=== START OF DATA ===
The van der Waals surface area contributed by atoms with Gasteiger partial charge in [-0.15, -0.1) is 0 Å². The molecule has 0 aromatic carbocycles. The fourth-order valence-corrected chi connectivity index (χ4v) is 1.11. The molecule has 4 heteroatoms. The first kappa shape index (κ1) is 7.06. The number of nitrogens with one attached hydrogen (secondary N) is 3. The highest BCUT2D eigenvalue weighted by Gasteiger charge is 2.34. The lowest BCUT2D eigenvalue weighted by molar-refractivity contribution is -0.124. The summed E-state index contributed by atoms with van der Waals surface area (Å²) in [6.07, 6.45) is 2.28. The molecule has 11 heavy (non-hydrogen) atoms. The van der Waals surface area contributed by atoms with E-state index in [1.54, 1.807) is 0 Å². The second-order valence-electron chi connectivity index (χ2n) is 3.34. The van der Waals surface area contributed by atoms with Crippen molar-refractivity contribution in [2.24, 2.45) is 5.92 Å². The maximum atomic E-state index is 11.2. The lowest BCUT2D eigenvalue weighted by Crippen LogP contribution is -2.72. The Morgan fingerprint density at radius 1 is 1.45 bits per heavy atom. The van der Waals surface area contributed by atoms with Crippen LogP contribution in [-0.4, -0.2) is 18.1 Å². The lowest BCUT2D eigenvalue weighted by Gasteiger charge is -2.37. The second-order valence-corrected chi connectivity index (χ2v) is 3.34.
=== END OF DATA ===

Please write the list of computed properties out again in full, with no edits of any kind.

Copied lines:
The van der Waals surface area contributed by atoms with Gasteiger partial charge in [-0.15, -0.1) is 0 Å². The molecule has 0 aromatic carbocycles. The fourth-order valence-corrected chi connectivity index (χ4v) is 1.11. The molecule has 4 heteroatoms. The first kappa shape index (κ1) is 7.06. The number of nitrogens with one attached hydrogen (secondary N) is 3. The highest BCUT2D eigenvalue weighted by Gasteiger charge is 2.34. The lowest BCUT2D eigenvalue weighted by molar-refractivity contribution is -0.124. The summed E-state index contributed by atoms with van der Waals surface area (Å²) in [6.07, 6.45) is 2.28. The molecule has 11 heavy (non-hydrogen) atoms. The van der Waals surface area contributed by atoms with E-state index in [1.54, 1.807) is 0 Å². The second-order valence-electron chi connectivity index (χ2n) is 3.34. The van der Waals surface area contributed by atoms with Crippen molar-refractivity contribution in [2.24, 2.45) is 5.92 Å². The maximum atomic E-state index is 11.2. The lowest BCUT2D eigenvalue weighted by Crippen LogP contribution is -2.72. The Morgan fingerprint density at radius 1 is 1.45 bits per heavy atom. The van der Waals surface area contributed by atoms with Crippen LogP contribution in [-0.4, -0.2) is 18.1 Å². The lowest BCUT2D eigenvalue weighted by Gasteiger charge is -2.37. The second-order valence-corrected chi connectivity index (χ2v) is 3.34.